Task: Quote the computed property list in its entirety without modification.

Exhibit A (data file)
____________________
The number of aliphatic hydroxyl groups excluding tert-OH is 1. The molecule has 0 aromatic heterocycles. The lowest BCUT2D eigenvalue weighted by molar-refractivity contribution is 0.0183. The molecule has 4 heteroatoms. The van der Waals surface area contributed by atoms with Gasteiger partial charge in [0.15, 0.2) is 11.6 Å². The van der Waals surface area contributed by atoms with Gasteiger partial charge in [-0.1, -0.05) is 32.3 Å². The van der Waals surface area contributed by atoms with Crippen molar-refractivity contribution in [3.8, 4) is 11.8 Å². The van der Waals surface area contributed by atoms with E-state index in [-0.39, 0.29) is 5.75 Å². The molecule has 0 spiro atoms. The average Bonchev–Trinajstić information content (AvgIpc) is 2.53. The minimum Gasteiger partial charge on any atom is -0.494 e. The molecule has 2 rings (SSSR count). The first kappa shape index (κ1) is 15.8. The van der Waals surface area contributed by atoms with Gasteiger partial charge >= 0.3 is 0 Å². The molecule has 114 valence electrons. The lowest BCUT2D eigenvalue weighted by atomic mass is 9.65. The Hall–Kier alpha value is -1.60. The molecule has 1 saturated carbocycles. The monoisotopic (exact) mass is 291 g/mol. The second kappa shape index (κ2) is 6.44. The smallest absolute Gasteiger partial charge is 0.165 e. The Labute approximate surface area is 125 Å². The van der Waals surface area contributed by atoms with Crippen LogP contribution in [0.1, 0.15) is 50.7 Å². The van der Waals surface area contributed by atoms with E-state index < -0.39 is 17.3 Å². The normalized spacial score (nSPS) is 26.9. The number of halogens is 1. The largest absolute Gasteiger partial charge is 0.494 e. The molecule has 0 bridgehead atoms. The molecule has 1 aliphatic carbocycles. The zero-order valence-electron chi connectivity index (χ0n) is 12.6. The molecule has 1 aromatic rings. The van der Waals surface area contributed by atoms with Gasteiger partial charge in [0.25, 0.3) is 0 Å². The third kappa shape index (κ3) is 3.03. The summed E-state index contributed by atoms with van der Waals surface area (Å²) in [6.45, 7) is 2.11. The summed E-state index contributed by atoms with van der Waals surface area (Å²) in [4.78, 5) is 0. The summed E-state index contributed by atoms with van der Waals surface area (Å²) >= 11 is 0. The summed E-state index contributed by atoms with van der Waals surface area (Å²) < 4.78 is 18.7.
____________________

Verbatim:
The number of aliphatic hydroxyl groups excluding tert-OH is 1. The molecule has 0 aromatic heterocycles. The lowest BCUT2D eigenvalue weighted by molar-refractivity contribution is 0.0183. The molecule has 4 heteroatoms. The van der Waals surface area contributed by atoms with Gasteiger partial charge in [0.15, 0.2) is 11.6 Å². The van der Waals surface area contributed by atoms with Gasteiger partial charge in [-0.1, -0.05) is 32.3 Å². The van der Waals surface area contributed by atoms with Crippen molar-refractivity contribution in [3.8, 4) is 11.8 Å². The van der Waals surface area contributed by atoms with E-state index in [-0.39, 0.29) is 5.75 Å². The molecule has 0 spiro atoms. The average Bonchev–Trinajstić information content (AvgIpc) is 2.53. The minimum Gasteiger partial charge on any atom is -0.494 e. The molecule has 2 rings (SSSR count). The first kappa shape index (κ1) is 15.8. The van der Waals surface area contributed by atoms with Gasteiger partial charge >= 0.3 is 0 Å². The molecule has 114 valence electrons. The lowest BCUT2D eigenvalue weighted by atomic mass is 9.65. The Hall–Kier alpha value is -1.60. The molecule has 1 saturated carbocycles. The monoisotopic (exact) mass is 291 g/mol. The second kappa shape index (κ2) is 6.44. The smallest absolute Gasteiger partial charge is 0.165 e. The Labute approximate surface area is 125 Å². The van der Waals surface area contributed by atoms with Crippen LogP contribution in [0.1, 0.15) is 50.7 Å². The van der Waals surface area contributed by atoms with E-state index < -0.39 is 17.3 Å². The normalized spacial score (nSPS) is 26.9. The number of halogens is 1. The largest absolute Gasteiger partial charge is 0.494 e. The molecule has 0 bridgehead atoms. The molecule has 1 aliphatic carbocycles. The zero-order valence-electron chi connectivity index (χ0n) is 12.6. The molecule has 1 aromatic rings. The van der Waals surface area contributed by atoms with Gasteiger partial charge in [0.25, 0.3) is 0 Å². The third kappa shape index (κ3) is 3.03. The summed E-state index contributed by atoms with van der Waals surface area (Å²) in [6.45, 7) is 2.11. The summed E-state index contributed by atoms with van der Waals surface area (Å²) in [4.78, 5) is 0. The summed E-state index contributed by atoms with van der Waals surface area (Å²) >= 11 is 0. The summed E-state index contributed by atoms with van der Waals surface area (Å²) < 4.78 is 18.7.